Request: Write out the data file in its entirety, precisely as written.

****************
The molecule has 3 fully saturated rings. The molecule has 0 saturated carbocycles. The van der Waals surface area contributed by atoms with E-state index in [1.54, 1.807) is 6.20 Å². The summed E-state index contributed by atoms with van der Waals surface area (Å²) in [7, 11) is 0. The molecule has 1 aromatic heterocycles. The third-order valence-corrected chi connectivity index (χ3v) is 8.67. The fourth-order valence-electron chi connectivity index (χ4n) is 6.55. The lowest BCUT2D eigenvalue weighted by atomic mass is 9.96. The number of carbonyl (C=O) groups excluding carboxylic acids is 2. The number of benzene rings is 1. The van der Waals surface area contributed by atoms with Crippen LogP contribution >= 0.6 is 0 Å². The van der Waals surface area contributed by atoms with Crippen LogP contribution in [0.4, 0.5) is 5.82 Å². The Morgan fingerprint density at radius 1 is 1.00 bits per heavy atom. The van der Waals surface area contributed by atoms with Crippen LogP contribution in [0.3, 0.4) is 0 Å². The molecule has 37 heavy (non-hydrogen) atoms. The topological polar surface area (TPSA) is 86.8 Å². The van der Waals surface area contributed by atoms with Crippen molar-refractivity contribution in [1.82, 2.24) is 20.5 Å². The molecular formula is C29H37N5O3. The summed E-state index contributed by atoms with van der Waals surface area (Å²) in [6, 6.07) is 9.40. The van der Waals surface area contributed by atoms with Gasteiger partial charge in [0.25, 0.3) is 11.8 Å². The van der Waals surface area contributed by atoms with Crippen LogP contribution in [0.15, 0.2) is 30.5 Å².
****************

The molecule has 3 fully saturated rings. The molecule has 0 saturated carbocycles. The van der Waals surface area contributed by atoms with E-state index in [1.54, 1.807) is 6.20 Å². The summed E-state index contributed by atoms with van der Waals surface area (Å²) in [7, 11) is 0. The molecule has 1 aromatic heterocycles. The third-order valence-corrected chi connectivity index (χ3v) is 8.67. The fourth-order valence-electron chi connectivity index (χ4n) is 6.55. The lowest BCUT2D eigenvalue weighted by atomic mass is 9.96. The number of carbonyl (C=O) groups excluding carboxylic acids is 2. The number of benzene rings is 1. The van der Waals surface area contributed by atoms with Crippen LogP contribution >= 0.6 is 0 Å². The van der Waals surface area contributed by atoms with Crippen LogP contribution in [0.4, 0.5) is 5.82 Å². The Morgan fingerprint density at radius 1 is 1.00 bits per heavy atom. The van der Waals surface area contributed by atoms with Crippen LogP contribution in [0.3, 0.4) is 0 Å². The molecule has 37 heavy (non-hydrogen) atoms. The topological polar surface area (TPSA) is 86.8 Å². The van der Waals surface area contributed by atoms with Crippen molar-refractivity contribution in [1.82, 2.24) is 20.5 Å². The molecular formula is C29H37N5O3. The summed E-state index contributed by atoms with van der Waals surface area (Å²) in [6, 6.07) is 9.40. The van der Waals surface area contributed by atoms with Gasteiger partial charge in [0.25, 0.3) is 11.8 Å². The van der Waals surface area contributed by atoms with Crippen LogP contribution in [0.15, 0.2) is 30.5 Å².